Preckwinkle, Pfleger denounce war on drugs

2011-06-17T16:05:00Z 2011-06-17T22:15:51Z Preckwinkle, Pfleger denounce war on drugsBy Mike Volpe Times Correspondent
June 17, 2011 4:05 pm  • 

CHICAGO | Cook County Board President Toni Preckwinkle declared the war on drugs a failure Friday, echoing racial comments she made at an April event sponsored by the Executive's Club of Chicago where she said the Cook County prison population was "entirely black and brown."

Speaking at the Protestants for the Common Good Rally to End the War on Drugs held at the James Thompson Center in Downtown Chicago, Preckwinkle continued a similar theme, pointing out, "for every white incarcerated for drugs, six blacks are incarcerated. In Cook County, it's even worse."

"We all know the drug war has failed," she said. "We need to invest in treatment, education and job training," rather than incarceration.

Preckwinkle was one of several speakers to reference a recent published report that claims more than 80 percent of inmates in prison in Cook County test positive for drugs.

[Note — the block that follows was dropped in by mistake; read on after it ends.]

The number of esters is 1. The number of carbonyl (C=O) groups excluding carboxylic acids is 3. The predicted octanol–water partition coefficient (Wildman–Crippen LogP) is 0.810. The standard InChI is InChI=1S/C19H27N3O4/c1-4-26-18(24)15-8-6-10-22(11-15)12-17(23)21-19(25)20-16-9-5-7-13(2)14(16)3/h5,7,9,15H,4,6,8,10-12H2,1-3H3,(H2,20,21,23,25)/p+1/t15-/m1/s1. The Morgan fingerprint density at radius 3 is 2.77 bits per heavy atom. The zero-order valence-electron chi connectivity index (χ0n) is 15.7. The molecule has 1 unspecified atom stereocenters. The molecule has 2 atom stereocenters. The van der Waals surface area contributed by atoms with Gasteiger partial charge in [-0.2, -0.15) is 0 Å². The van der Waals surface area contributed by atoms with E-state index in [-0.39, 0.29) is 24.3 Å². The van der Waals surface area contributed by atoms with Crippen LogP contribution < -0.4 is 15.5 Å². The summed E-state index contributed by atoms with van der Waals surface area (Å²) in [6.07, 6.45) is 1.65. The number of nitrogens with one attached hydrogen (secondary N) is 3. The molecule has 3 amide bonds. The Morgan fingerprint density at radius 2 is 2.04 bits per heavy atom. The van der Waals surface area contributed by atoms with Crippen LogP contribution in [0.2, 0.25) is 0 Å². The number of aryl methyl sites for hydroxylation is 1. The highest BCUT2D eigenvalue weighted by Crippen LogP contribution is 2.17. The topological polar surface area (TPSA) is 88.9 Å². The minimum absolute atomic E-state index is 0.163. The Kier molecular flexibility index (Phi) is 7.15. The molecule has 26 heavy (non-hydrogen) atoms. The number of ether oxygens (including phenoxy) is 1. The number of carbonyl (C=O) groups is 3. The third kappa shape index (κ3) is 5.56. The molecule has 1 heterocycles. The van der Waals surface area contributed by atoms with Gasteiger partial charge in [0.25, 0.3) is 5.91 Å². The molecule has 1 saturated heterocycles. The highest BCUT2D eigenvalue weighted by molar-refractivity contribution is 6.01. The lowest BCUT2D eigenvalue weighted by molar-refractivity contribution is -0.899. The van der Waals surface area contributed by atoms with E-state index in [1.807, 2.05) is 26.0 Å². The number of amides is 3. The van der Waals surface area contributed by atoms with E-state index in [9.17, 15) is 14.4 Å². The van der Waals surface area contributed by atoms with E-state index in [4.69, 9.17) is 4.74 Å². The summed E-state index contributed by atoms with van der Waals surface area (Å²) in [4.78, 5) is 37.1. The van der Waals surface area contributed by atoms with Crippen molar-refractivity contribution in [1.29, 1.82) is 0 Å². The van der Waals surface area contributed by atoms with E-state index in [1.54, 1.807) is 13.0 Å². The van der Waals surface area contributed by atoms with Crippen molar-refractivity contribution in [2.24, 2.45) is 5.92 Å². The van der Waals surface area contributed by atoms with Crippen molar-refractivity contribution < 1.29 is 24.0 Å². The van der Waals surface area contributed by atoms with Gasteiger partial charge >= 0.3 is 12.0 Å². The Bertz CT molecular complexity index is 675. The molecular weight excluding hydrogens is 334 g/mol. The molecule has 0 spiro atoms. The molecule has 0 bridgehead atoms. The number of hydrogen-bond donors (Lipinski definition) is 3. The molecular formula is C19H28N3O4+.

Only 16 percent receive treatment, Preckwinkle said.

"My priority is to reduce the jail population and address this problem directly," she said.

The Rev. Michael Pfleger, the controversial long-time pastor at St. Sabina Church on the South Side, echoed Preckwinkle's sentiments.

"We've seen a population sent to prison and not in public housing, school and job training," he said. "... There's not a war on drugs but a war on the poor and people of color."

Former Chicago mayoral candidate Patricia Watkins, who publicly admitted  to being a drug addict in her youth, described growing up in an environment in which drugs were so prevalent that most people in her neighborhood thought they were legal.

"They have all these laws, and they're becoming stiffer and stiffer, these laws," Watkins said. "When it plays out in reality, it's always a war on the poor. It's always a war on blacks."

Michael Howard, head of  Fuller Park Community Development, pointed out the negative effects that aggressive enforcement of the war on drugs have had on those incarcerated.

"I have been training men and women in construction skills for 23 years and the biggest problem they all have is getting employed. Why? Because of the color of their skin and the records that they carry coming out of the penal institution."

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